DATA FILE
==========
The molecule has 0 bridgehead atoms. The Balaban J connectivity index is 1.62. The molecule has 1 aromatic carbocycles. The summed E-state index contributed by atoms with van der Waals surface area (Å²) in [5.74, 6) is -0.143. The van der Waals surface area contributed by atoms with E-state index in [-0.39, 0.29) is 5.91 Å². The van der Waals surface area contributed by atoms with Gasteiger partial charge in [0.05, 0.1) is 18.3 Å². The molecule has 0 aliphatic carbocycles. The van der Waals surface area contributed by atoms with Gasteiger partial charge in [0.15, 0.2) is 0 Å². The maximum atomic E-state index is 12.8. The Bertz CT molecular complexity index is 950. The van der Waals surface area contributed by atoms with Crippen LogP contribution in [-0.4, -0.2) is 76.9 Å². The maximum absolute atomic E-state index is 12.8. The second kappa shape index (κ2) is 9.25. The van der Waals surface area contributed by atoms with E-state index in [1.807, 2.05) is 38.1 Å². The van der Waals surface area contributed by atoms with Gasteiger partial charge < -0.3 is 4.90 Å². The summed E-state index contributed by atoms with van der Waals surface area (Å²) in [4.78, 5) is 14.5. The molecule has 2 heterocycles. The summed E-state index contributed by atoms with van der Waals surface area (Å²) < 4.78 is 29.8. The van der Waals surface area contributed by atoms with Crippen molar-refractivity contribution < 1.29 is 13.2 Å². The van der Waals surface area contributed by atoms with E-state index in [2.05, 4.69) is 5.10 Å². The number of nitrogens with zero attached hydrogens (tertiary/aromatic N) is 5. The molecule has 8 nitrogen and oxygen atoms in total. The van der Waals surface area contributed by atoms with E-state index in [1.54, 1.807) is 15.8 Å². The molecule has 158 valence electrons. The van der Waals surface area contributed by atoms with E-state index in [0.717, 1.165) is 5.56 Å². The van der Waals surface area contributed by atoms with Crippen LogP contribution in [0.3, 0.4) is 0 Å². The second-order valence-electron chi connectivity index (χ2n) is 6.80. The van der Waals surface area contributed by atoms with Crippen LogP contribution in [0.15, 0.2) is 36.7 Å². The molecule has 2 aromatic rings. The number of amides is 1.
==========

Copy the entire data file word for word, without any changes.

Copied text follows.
The molecule has 0 bridgehead atoms. The Balaban J connectivity index is 1.62. The molecule has 1 aromatic carbocycles. The summed E-state index contributed by atoms with van der Waals surface area (Å²) in [5.74, 6) is -0.143. The van der Waals surface area contributed by atoms with E-state index in [-0.39, 0.29) is 5.91 Å². The van der Waals surface area contributed by atoms with Gasteiger partial charge in [0.05, 0.1) is 18.3 Å². The molecule has 0 aliphatic carbocycles. The van der Waals surface area contributed by atoms with Gasteiger partial charge in [0.15, 0.2) is 0 Å². The maximum atomic E-state index is 12.8. The Bertz CT molecular complexity index is 950. The van der Waals surface area contributed by atoms with Crippen LogP contribution in [-0.4, -0.2) is 76.9 Å². The maximum absolute atomic E-state index is 12.8. The second kappa shape index (κ2) is 9.25. The van der Waals surface area contributed by atoms with E-state index in [1.807, 2.05) is 38.1 Å². The van der Waals surface area contributed by atoms with Gasteiger partial charge < -0.3 is 4.90 Å². The summed E-state index contributed by atoms with van der Waals surface area (Å²) in [4.78, 5) is 14.5. The molecule has 2 heterocycles. The summed E-state index contributed by atoms with van der Waals surface area (Å²) < 4.78 is 29.8. The van der Waals surface area contributed by atoms with Crippen molar-refractivity contribution < 1.29 is 13.2 Å². The van der Waals surface area contributed by atoms with E-state index in [2.05, 4.69) is 5.10 Å². The number of nitrogens with zero attached hydrogens (tertiary/aromatic N) is 5. The molecule has 8 nitrogen and oxygen atoms in total. The van der Waals surface area contributed by atoms with E-state index in [1.54, 1.807) is 15.8 Å². The molecule has 158 valence electrons. The van der Waals surface area contributed by atoms with E-state index in [0.717, 1.165) is 5.56 Å². The van der Waals surface area contributed by atoms with Crippen LogP contribution in [0.3, 0.4) is 0 Å². The second-order valence-electron chi connectivity index (χ2n) is 6.80. The van der Waals surface area contributed by atoms with Crippen LogP contribution in [0.15, 0.2) is 36.7 Å². The molecule has 2 aromatic rings. The number of amides is 1.